Today he is emeritus adviser to the Flight Projects Directorate at NASA’s Goddard Space Flight Center in Maryland, following a distinguished 32-year career at the federal space exploration and research agency. But nearly four decades ago, John Decker ’79 became a master’s graduate in civil engineering at NJIT, an educational achievement he credits for a lot of his professional success.

Decker, a recent retiree, served previously as associate director of the directorate and worked on the repair and maintenance of the Hubble Space Telescope. He also spent nearly eight years as deputy project manager of the large, infrared James Webb Space Telescope (JWST), playing a leadership role in its formulation and implementation. JWST is scheduled for launch in spring 2019 as the “premier observatory” for “thousands of astronomers worldwide.”

In his free time, Decker has moved from space to stage, applying his undergraduate degree in architecture and fine arts to the design and construction of theater sets.

NJIT recently welcomed the esteemed alum for a two-day visit, Nov. 30-Dec. 1, during which he toured his old academic stomping grounds, informally networked with students, staff and faculty, and shared his “out of this world” experiences at NASA. Following are some of the highlights of his stay.

John Decker speaking to astronomy class.

(Above) Decker spoke with students in the astronomy and astrophysics class of Professor Dale Gary in Faculty Memorial Hall. There he reminisced about his days at NJIT, joking that he used a slide rule back then. He also elaborated on his professional pathway to and at NASA. “We designed engineering solutions with the astronauts,” he said of his time at the agency, adding, “We rewrote the astronomy textbooks for the classes you’re probably taking now.”

Alum John Decker meeting with a student at the CDS office.

(Above) Career Development Services (CDS) coordinated one-on-one informational sessions for Decker to speak with undergraduate students interested in learning about and applying for internships at NASA. Shadae Farquharson, a third-year mechanical engineering (ME) major, was the first student to meet with him in one of CDS’ interview rooms. Decker talked to her about ME at the Goddard Space Flight Center and advised her to apply for many opportunities. “I’ve always had a passion for space exploration,” Farquharson remarked. “I believe that interning at NASA would be an adventure and that I would learn so much.”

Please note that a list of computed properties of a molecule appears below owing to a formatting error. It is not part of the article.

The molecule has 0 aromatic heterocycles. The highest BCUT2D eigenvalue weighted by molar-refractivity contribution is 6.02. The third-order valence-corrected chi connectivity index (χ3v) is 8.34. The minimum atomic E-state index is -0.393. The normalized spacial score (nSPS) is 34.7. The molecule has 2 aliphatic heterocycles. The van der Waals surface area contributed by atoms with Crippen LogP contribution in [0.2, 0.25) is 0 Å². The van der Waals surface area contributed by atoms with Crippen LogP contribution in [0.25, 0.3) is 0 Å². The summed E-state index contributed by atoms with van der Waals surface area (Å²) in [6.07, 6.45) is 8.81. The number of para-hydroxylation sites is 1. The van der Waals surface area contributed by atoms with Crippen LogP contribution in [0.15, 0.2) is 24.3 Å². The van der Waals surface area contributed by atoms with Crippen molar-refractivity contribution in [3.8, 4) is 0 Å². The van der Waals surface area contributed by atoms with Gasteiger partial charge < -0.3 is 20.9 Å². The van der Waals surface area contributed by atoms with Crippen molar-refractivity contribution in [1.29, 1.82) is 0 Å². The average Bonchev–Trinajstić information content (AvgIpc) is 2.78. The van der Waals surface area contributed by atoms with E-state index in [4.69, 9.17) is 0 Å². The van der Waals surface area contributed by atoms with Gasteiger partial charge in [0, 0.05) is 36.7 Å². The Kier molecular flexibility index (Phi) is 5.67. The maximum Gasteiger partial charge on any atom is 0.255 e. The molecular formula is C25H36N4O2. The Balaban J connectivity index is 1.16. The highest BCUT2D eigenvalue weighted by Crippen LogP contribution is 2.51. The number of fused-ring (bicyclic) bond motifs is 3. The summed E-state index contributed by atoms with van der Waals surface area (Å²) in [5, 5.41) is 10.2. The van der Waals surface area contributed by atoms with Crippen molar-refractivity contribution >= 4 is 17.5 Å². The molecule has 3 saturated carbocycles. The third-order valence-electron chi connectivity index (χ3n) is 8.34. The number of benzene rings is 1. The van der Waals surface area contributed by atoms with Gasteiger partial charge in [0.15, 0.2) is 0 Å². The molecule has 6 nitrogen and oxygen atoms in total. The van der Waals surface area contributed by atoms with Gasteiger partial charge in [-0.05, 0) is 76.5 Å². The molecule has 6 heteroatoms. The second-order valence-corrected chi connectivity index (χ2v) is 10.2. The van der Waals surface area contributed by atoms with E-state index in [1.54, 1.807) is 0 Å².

Alum John Decker in the new Resilient and Sustainable Infrastructure Laboratory.

(Above) An interest in the dynamic analysis of structures led Decker to enroll at NJIT to study this area. During his return visit to campus, he toured both the Concrete Testing Lab in Colton Hall, where he spent many hours, as well as the new Resilient and Sustainable Infrastructure Laboratory in Weston Hall, pictured here in the background. He acknowledged that his structural analysis work at NJIT prepared him well for his job at NASA, which called for analyzing the stress and strain pertaining to satellites. “It’s all the same physics,” he said.

Alum John Decker at a faculty and graduate student reception.

(Above) A late-afternoon reception in Fenster Hall drew faculty and Ph.D. candidates to hear Decker talk about his joining NASA in 1985 and applying his civil engineering background to the construction of a space station at the federal government’s request. He also commented on inventing parts for the Hubble Space Telescope and presented viewgraphs showing Goddard Space Flight Center’s divisions in the Applied Engineering and Technology Directorate. Decker is hopeful that job opportunities at NASA will increase as a result of the current wave of older employees like him retiring.

Alum John Decker leads an Honors College colloquium.

(Above) Decker’s visit culminated with the Albert Dorman Honors College colloquium, “Shooting for the Stars: From NJIT to NASA.” A large crowd in the Campus Center Atrium listened as Decker told how he took evening classes at NJIT to earn his Master of Science in civil engineering, went on to do earthquake analysis of safety-related structures at nuclear power plants, and ultimately jumped at the chance to work in structural dynamics analysis at the Goddard Space Flight Center. He also spoke about and shared images from the Hubble Space Telescope, describing it as “perhaps the most productive science device mankind has ever built” and noting its longevity — Hubble was designed to be in space for 15 years and has been there for 27.

Decker’s advice to those interested in careers at NASA is to do the requisite research and seek out specific NASA projects and relevant areas. “Patience and persistence are the keywords,” he said, “and don’t be afraid to leap at an opportunity when you see it.”